LONDON - Since the second minute in the Allianz Arena last week when Wayne Rooney stabbed the ball high into the roof of the Bayern Munich net the wheels have come loose on the Manchester United bandwagon.
Consecutive 2-1 defeats have left their Champions League hopes and a fourth consecutive Premier League title in the balance and order must be restored quickly at home to Bayern on Wednesday if United's season is not to suffer a terminal crash.
Everything was running smoothly for United when Rooney put them ahead in the first leg of their Champions League quarter-final but the England striker deflected a 77th minute Franck Ribery shot past his goalkeeper Edwin van der Sar, twisted his ankle in stoppage time and was prone on the turf when Ivica Olic snatched a last-gasp winner for Bayern.
Rooney missed Saturday's home league defeat by Chelsea which wrenched pole position from Alex Ferguson's men in the title race and while the red alarm lights are not flashing just yet, the fact Rooney may have been rushed back for the second leg against Bayern shows just how much United rely on their talisman.
United's late capitulation in Munich means they have to win, something they have managed just once in eight meetings with the Bavarian powerhouse - the epic 1999 Champions League final when they scored twice in stoppage time to claim a 2-1 victory.
"They're not the same team without Rooney," Chelsea boss Carlo Ancelotti said after his side coped comfortably with a toothless United side. "Rooney is a fantastic player who is difficult to replace with anyone else."
Rooney's 34 goals this season in all competitions have disguised a shortage of firepower from other areas for the three-times European champions.
Their next highest scorer is Dimitar Berbatov with 12, followed by the injured Michael Owen who has just nine while the ageing Paul Scholes, such a reliable scorer of important goals down the years, has managed only six.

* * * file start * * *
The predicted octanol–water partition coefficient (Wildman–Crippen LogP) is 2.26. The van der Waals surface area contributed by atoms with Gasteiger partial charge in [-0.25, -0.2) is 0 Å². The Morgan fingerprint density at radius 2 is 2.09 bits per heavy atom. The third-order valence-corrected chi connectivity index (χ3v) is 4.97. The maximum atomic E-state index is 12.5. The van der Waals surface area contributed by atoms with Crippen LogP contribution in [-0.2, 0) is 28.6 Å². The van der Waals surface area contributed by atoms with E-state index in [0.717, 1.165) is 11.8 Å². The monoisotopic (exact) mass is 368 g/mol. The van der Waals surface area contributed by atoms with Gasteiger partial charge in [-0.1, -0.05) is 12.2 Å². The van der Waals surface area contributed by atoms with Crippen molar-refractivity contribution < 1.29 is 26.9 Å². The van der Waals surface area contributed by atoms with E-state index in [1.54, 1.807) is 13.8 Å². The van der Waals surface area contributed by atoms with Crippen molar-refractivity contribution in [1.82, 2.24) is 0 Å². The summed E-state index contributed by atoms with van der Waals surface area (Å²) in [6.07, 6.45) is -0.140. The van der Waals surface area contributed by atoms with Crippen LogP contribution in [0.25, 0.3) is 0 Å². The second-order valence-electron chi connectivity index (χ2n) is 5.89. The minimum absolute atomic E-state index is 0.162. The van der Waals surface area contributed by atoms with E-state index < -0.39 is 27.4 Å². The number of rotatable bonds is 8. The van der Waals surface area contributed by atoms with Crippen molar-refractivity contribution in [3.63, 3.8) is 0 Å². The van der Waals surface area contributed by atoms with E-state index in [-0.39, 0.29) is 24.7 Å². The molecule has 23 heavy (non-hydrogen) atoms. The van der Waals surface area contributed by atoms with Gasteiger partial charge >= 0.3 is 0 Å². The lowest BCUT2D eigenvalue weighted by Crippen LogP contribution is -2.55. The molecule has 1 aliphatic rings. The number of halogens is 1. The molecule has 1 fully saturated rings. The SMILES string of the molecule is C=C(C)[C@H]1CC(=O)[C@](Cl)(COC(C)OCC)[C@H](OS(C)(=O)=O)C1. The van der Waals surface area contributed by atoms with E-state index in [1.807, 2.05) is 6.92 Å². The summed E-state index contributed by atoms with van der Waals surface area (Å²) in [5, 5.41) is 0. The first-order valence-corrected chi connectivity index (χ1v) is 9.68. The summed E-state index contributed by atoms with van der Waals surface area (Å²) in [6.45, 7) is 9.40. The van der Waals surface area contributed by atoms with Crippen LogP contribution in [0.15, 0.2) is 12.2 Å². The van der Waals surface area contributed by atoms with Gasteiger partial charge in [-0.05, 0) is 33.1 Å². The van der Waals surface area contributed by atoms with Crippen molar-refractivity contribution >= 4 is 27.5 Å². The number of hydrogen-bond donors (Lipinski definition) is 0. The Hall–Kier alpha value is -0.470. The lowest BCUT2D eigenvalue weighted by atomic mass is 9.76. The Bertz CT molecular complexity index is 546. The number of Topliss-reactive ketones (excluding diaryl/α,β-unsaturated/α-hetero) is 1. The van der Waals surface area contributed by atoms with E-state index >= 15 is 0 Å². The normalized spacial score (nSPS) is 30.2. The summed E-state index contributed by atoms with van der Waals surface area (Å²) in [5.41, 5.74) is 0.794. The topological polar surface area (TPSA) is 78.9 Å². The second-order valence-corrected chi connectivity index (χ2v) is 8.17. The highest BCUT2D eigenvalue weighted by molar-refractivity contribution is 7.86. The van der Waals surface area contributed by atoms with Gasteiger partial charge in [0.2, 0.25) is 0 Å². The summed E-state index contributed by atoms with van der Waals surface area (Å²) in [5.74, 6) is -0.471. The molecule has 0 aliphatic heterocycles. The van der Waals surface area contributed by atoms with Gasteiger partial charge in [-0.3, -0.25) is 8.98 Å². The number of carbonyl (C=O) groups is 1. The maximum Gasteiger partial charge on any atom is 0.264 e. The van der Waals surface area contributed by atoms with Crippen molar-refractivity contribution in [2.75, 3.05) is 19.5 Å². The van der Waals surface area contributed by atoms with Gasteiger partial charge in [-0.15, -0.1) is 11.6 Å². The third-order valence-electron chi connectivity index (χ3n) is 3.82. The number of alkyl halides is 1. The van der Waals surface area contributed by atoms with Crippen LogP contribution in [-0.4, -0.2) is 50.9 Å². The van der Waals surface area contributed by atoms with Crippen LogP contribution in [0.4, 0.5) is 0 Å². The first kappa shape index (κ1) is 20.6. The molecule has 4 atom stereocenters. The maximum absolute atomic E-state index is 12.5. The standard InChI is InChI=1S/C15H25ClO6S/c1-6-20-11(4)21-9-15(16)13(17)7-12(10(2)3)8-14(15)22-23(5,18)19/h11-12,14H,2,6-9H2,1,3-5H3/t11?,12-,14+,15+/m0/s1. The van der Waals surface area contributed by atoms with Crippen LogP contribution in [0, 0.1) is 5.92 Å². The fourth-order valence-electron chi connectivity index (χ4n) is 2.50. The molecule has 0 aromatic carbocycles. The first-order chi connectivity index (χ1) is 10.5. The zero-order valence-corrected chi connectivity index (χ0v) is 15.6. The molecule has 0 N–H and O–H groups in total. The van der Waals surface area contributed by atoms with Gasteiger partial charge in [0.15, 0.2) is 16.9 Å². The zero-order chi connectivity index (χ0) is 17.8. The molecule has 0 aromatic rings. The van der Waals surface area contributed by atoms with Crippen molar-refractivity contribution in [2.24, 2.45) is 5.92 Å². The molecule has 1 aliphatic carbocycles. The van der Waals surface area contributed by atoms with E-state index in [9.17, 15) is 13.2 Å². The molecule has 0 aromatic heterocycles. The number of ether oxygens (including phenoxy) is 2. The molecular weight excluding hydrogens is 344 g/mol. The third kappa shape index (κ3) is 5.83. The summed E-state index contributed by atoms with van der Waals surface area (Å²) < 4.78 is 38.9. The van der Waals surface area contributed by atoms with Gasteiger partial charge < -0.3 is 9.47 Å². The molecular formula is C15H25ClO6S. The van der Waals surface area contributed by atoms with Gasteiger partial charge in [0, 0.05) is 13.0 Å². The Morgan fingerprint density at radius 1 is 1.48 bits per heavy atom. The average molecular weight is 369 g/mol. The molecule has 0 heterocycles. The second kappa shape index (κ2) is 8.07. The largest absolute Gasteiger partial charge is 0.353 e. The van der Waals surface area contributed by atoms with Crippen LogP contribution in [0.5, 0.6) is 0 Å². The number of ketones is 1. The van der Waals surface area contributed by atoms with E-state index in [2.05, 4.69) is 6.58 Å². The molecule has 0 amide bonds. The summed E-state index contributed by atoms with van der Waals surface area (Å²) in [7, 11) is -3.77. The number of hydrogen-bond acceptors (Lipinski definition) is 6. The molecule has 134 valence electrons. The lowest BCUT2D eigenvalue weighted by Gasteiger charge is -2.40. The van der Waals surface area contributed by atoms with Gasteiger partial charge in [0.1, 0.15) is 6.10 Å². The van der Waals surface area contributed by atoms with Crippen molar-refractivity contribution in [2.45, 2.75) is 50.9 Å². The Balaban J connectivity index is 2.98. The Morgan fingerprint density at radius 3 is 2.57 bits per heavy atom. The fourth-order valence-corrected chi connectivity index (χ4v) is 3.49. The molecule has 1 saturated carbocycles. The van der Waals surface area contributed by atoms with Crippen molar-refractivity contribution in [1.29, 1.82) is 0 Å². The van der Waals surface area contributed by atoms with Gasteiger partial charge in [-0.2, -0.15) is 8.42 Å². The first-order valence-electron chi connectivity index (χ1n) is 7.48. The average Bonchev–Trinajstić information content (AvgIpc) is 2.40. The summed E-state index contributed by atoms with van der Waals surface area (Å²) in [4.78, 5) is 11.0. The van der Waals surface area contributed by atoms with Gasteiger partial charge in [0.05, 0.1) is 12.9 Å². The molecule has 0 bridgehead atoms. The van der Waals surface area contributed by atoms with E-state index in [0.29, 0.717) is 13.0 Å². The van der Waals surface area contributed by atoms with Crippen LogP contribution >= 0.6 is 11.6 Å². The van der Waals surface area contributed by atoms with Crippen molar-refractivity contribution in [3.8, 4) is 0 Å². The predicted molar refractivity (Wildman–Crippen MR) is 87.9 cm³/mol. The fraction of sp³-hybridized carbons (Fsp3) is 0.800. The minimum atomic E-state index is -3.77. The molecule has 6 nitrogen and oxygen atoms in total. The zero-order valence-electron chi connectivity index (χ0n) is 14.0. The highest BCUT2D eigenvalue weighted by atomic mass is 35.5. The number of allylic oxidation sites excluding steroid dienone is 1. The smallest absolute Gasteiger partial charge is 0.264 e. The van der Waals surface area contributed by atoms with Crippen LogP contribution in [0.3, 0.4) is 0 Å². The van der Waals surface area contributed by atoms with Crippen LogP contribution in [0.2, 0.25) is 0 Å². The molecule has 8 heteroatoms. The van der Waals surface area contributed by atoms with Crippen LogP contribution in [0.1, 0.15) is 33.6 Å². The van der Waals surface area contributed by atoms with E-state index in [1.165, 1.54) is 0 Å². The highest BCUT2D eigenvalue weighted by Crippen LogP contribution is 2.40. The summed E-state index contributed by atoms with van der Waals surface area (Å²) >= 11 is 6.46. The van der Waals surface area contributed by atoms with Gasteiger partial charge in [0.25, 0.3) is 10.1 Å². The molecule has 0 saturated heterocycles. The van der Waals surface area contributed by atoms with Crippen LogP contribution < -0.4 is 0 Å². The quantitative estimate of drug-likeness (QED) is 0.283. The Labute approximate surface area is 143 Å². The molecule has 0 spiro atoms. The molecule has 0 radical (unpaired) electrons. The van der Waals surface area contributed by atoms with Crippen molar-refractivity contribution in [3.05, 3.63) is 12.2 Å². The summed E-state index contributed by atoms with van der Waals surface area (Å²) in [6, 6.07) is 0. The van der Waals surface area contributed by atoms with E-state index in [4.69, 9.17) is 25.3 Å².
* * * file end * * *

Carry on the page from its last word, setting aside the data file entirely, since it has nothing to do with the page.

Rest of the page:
"United are easier to beat this season, a fact underlined by their seven Premier League defeats and that is down to a combination of three factors," Liverpool's former European Cup winner Alan Hansen said in Monday's Daily Telegraph newspaper.
"They are getting older, they are less resilient and quite simply, United are not as good as they were."
Rooney was initially expected to be out for three or four weeks but is undergoing intensive treatment and could play some part in Wednesday's return at Old Trafford.
While Ferguson is unlikely to start him, his mere presence on the bench would be hugely reassuring for United as they aim to overturn a deficit against a Bayern side full of confidence after taking top spot in the Bundesliga on Saturday.
Bayern, who had to battle hard to beat Schalke 04 at the weekend when they were reduced to 10 men for more than half the match, will arrive in confident mood and could also be boosted by the return of former Chelsea winger Arjen Robben who missed the first leg in Bavaria because of injury.
"I have hopes he'll be able to play, but we'll have to wait and see. His muscles are still strained," Bayern coach Louis van Gaal told the club's website on Monday.
The German club, bidding for a fifth European Cup, have never lost against United at Old Trafford and their display in the first leg when they largely dominated after a poor start suggests they are capable of scoring an away goal.
They will also have added steel to cope with any United onslaught with Bastian Scheinsteiger back from suspension.
Manchester United: 1-Edwin van der Sar; 2-Gary Neville, 5-Rio Ferdinand, 15-Nemanja Vidic, 3-Patrice Evra; 25-Antonio Valencia, 24-Darren Fletcher, 16-Michael Carrick, 18-Paul Scholes, 13-Park Ji-sung; 9-Dimitar Berbatov.
Bayern Munich: 22-Hans-Joerg Butt; 21-Philipp Lahm, 5-Daniel Van Buyten, 6-Martin Demichelis, 28-Holger Badstuber; 8-Hamit Altintop, 17-Mark Van Bommel, 31-Bastian Schweinsteiger, 7-Frank Ribery; 25-Thomas Mueller, 10-Arjen Robben.
Referee: Nicola Rizzoli (Italy)comments